Heidi, one of our two female LGDs, currently has a splendid litter of pups. They were born in the field, and live in the field with the sheep. Our other female LGD, Smiley, is due to drop her litter any day. If you are needing an LGD, you are welcome to come and observe their parents and the pups. We know the pain of buying an LGD pup advertised as having "been around" all sorts of animals, only to find the pup is scared stiff of sheep, or maybe even attacks them. We stand behind our pups and in most circumstances will accept them back if they develop unacceptable or harmful behaviors and will supply another dog at no cost except for the cost of neutering/spaying, if applicable, plus vaccinations, which will be passed on to you.
Our breeding male LGD is a pure Maremma, purchased from Kate Stone of Kentucky.
Our two intact females were acquired as adults They are a mix of mostly Great Pyrenees and Maremma. I believe they might also have a touch of Anatolian.
All three of these dogs are excellent, conscientious guardians.
Please see our photo section for more pictures.
One of the most useful things I've ever bought is portable pen panels that link together. The last batch I bought were from J L Gates near Campbellsville, KY, Tel. (270)385-6060.. They're at 7998 Greensburg Road, Greensburg, KY 42743. The panels are light weight steel, 8 foot long, 3 foot high. $49 each (Jan, 2021). They link together. I use them to fence off stored hay bales or equipment, to set up pens and chutes for sheep handling, or to make as temporary gates. I've experimented making my own from wood, but it is hard to devise a good way to link them together, and wood panels are heavy to lug around. This is one item that is worth buying.
Round bale feeders are expensive! But 16' long x 4' high cattle panels are only about $20-$25.
You can make a round bale hay feeder out of one panel plus one third of a panel. Take a panel and bend it into a three sided "pen". Each side will be 8 squares long (and 4 feet high). To bend it, stand on the panel at the point where you want to bend to be, and lift the free end up. I weigh 135 pounds, and can manage this with only a bit of grunting and huffing. Then take the second panel and using bolt cutters cut it on the far side of the 9th vertical, so that the cut off part will have 8 complete squares. However, if you've only got enough panel for this fourth panelto be only seven squares long, it will be enough. Eight squares are optimal, not necessary. Place the folded three-sided panel around a bale, and then complete the fourth side by tying the single panel to the other panel with bale twine. Nothing fancy, just a two or three strand tie, top and bottom each side.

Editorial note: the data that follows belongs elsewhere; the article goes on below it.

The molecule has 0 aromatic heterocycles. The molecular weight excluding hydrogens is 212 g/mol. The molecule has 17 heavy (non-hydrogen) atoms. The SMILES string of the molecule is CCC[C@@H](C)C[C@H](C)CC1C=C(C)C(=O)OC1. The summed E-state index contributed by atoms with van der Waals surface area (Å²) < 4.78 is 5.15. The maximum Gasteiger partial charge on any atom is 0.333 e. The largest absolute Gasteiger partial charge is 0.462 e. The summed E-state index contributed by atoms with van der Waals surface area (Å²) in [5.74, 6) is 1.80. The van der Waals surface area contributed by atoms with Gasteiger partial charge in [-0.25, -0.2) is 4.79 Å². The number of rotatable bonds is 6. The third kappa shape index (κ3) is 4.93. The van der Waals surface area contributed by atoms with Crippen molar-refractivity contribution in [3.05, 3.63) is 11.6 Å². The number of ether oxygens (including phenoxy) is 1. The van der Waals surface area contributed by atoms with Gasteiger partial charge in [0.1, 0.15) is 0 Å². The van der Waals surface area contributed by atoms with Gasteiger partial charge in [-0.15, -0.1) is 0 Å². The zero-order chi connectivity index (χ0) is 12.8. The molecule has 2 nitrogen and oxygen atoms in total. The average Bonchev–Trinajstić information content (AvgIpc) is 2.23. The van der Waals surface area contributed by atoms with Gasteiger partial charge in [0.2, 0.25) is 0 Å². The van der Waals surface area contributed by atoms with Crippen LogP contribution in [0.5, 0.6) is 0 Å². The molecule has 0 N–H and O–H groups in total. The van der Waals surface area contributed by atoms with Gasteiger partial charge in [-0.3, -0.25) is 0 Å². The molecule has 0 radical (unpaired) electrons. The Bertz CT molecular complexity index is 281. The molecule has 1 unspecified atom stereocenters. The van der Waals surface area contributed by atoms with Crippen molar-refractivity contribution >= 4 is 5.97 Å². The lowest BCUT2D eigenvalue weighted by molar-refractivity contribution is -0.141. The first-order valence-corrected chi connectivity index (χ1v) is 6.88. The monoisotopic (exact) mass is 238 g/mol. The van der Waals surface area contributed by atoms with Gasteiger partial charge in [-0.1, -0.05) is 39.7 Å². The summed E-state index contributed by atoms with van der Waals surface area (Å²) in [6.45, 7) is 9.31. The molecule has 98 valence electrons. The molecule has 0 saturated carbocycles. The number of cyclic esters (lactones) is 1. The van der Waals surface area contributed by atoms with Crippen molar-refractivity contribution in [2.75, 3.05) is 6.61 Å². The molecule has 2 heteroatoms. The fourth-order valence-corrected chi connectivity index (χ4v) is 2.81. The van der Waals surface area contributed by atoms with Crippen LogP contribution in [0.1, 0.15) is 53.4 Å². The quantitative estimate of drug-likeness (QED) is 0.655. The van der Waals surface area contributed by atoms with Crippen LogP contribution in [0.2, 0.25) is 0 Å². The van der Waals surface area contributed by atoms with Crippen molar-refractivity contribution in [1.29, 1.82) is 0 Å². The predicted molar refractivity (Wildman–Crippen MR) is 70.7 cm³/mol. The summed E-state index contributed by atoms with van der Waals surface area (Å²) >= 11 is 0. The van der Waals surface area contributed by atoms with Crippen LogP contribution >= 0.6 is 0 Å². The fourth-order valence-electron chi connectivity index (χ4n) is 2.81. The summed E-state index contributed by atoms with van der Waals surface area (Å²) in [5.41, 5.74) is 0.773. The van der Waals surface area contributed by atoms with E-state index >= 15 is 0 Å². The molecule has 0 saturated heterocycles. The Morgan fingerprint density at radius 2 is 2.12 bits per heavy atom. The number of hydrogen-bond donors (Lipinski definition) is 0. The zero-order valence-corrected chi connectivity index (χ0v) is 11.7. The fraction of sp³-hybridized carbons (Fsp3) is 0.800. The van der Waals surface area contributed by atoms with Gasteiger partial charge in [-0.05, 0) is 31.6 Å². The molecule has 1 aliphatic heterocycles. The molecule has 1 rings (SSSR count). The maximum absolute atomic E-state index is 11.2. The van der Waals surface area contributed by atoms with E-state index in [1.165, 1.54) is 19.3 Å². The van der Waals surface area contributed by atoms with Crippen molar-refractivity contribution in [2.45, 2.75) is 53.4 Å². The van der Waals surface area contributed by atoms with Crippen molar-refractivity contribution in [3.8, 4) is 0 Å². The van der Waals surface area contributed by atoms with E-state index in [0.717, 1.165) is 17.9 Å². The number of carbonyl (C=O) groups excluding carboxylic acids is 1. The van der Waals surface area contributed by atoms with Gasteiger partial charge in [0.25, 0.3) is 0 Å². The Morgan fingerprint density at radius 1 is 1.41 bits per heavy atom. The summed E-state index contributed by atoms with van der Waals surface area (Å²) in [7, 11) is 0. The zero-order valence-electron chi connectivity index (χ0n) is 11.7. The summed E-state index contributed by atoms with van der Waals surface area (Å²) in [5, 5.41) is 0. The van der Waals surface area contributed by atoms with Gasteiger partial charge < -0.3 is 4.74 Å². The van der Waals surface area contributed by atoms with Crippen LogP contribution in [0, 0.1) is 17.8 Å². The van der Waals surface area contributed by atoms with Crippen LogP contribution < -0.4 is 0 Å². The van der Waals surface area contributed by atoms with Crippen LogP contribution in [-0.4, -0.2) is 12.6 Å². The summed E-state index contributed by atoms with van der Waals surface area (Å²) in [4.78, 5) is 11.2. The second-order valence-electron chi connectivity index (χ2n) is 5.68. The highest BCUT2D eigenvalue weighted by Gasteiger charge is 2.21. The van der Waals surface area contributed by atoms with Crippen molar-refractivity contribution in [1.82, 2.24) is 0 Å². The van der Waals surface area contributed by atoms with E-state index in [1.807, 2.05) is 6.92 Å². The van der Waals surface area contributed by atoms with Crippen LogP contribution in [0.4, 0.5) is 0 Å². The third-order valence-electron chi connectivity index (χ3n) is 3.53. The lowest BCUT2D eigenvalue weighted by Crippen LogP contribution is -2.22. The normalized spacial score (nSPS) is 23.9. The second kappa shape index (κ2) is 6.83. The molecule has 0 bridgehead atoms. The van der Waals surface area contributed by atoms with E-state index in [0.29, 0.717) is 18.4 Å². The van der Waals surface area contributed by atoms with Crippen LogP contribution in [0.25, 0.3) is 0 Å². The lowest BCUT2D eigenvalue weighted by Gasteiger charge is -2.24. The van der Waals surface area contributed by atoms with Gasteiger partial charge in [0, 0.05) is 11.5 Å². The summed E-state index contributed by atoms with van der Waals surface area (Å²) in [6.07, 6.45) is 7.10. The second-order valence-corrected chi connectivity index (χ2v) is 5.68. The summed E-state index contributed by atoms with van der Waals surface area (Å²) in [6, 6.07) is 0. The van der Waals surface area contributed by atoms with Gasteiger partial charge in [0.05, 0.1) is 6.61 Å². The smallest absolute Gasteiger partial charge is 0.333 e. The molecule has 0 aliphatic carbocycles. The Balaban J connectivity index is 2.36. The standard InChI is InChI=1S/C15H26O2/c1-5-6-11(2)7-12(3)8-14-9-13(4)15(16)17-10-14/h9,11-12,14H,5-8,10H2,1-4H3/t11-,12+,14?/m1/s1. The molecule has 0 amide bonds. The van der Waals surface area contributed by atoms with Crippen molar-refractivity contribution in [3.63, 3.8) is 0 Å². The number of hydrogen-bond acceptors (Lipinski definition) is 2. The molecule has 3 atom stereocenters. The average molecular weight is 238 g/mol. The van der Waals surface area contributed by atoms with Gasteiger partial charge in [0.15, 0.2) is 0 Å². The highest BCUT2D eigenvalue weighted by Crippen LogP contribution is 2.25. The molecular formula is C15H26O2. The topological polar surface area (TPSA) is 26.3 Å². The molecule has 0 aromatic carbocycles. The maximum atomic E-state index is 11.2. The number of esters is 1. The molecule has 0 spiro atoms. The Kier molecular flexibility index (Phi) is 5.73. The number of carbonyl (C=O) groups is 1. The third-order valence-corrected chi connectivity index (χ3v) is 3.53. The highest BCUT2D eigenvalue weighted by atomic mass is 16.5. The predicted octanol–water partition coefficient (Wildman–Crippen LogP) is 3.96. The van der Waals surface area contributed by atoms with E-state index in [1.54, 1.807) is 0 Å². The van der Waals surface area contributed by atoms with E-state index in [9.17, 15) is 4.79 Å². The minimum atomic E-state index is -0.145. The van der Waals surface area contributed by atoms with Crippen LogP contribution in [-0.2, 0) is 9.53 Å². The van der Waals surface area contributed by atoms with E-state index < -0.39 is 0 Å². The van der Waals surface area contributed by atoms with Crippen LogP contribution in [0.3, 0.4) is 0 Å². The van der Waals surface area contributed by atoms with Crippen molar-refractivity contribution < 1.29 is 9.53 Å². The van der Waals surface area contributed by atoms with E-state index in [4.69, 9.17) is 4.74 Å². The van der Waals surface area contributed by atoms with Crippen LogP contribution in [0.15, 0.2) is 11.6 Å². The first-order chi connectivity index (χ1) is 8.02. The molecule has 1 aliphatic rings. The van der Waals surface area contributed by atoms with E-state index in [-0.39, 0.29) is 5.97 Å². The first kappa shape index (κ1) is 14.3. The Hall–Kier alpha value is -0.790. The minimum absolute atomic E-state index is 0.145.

If you have top quality hay that is short, you won't need to cut out any of the panel to provide wider access. Sheep can pull short hay through 6" x 6" holes. But if your hale is long-cut or full of sticks and rubbish, cat away the panel to create 12" x 12" openings, say 2 on each side.
Periodically, you'll have to pull hay off the center top of the bale to the sides so the sheep can reach it.
These feeders are so cheap you can have them in each shed/field, and won't have to move them from field to field when the sheep rotate through your pastures.
If you feed your hay in the open, you could improvise a rain-proof cover on top of the bale using the panel as support.
We experimented this winter with providing covers for hay bales so they could be set out in the field and not get rained on. We bought Ondura roofing panels each about 6 foot by 3 foot, and screwed two of them onto 6 foot long 2x4s, making a "roof"measuring 6'x 6' to put on top of a square round bale cage made from cattle panels, described in the section above. Ondura panels are not steel, and are a little more user friendly - there is less chance of getting cut by one. Their corrugations are wide and deep so require 4 inch long hex screws. We also added washers as we knew we would be handling these roof panels a lot and did not want the screws to break through the panels, which are softer than metal.
These panels would have worked better with smaller round bales, such as 4'x5', as a new 6x5 round bale is higher than the sides of the cattle pen "cage" we use as hay feeders. We found it worked best when we pulled some hay off the full bales and distributed it over the pasture, lowering the height of the bale and making it easier to attach the "roof." These roofs effectively kept the hay dry, but made it rather hard to pull hay off the top of the bale so the sheep could reach it.
An additional use we found for one of these small roofs was to make a field kennel for our whelping LGD. We placed the roof over some square bales, making a dry, cosy den that the mother accepted in preference to the blackberry and rosebush thicket where she birthed the pups.